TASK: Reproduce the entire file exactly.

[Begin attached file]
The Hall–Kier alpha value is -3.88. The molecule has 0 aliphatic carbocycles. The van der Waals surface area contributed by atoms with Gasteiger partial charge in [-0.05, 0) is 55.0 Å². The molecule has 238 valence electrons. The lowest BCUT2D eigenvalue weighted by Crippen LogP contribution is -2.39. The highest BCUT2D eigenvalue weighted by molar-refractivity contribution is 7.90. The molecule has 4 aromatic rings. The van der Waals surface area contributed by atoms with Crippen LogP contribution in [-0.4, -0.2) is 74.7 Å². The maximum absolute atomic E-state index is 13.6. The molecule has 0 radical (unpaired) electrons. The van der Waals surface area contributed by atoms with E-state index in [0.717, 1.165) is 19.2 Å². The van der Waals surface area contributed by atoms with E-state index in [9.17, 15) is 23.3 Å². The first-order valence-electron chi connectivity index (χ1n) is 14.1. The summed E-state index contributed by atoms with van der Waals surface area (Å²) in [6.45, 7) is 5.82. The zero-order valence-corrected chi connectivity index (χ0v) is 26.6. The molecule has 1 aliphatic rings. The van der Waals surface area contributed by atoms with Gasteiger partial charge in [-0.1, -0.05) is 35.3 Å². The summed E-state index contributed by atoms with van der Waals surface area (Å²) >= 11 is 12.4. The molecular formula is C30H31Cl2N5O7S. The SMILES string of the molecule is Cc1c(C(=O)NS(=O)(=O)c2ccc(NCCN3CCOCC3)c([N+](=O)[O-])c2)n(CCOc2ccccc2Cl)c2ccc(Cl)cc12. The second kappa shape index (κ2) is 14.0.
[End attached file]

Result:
The Hall–Kier alpha value is -3.88. The molecule has 0 aliphatic carbocycles. The van der Waals surface area contributed by atoms with Gasteiger partial charge in [-0.05, 0) is 55.0 Å². The molecule has 238 valence electrons. The lowest BCUT2D eigenvalue weighted by Crippen LogP contribution is -2.39. The highest BCUT2D eigenvalue weighted by molar-refractivity contribution is 7.90. The molecule has 4 aromatic rings. The van der Waals surface area contributed by atoms with Crippen LogP contribution in [-0.4, -0.2) is 74.7 Å². The maximum absolute atomic E-state index is 13.6. The molecule has 0 radical (unpaired) electrons. The van der Waals surface area contributed by atoms with E-state index in [0.717, 1.165) is 19.2 Å². The van der Waals surface area contributed by atoms with E-state index in [9.17, 15) is 23.3 Å². The first-order valence-electron chi connectivity index (χ1n) is 14.1. The summed E-state index contributed by atoms with van der Waals surface area (Å²) in [6.45, 7) is 5.82. The zero-order valence-corrected chi connectivity index (χ0v) is 26.6. The molecule has 1 aliphatic rings. The van der Waals surface area contributed by atoms with Gasteiger partial charge in [-0.1, -0.05) is 35.3 Å². The summed E-state index contributed by atoms with van der Waals surface area (Å²) >= 11 is 12.4. The molecular formula is C30H31Cl2N5O7S. The SMILES string of the molecule is Cc1c(C(=O)NS(=O)(=O)c2ccc(NCCN3CCOCC3)c([N+](=O)[O-])c2)n(CCOc2ccccc2Cl)c2ccc(Cl)cc12. The second kappa shape index (κ2) is 14.0.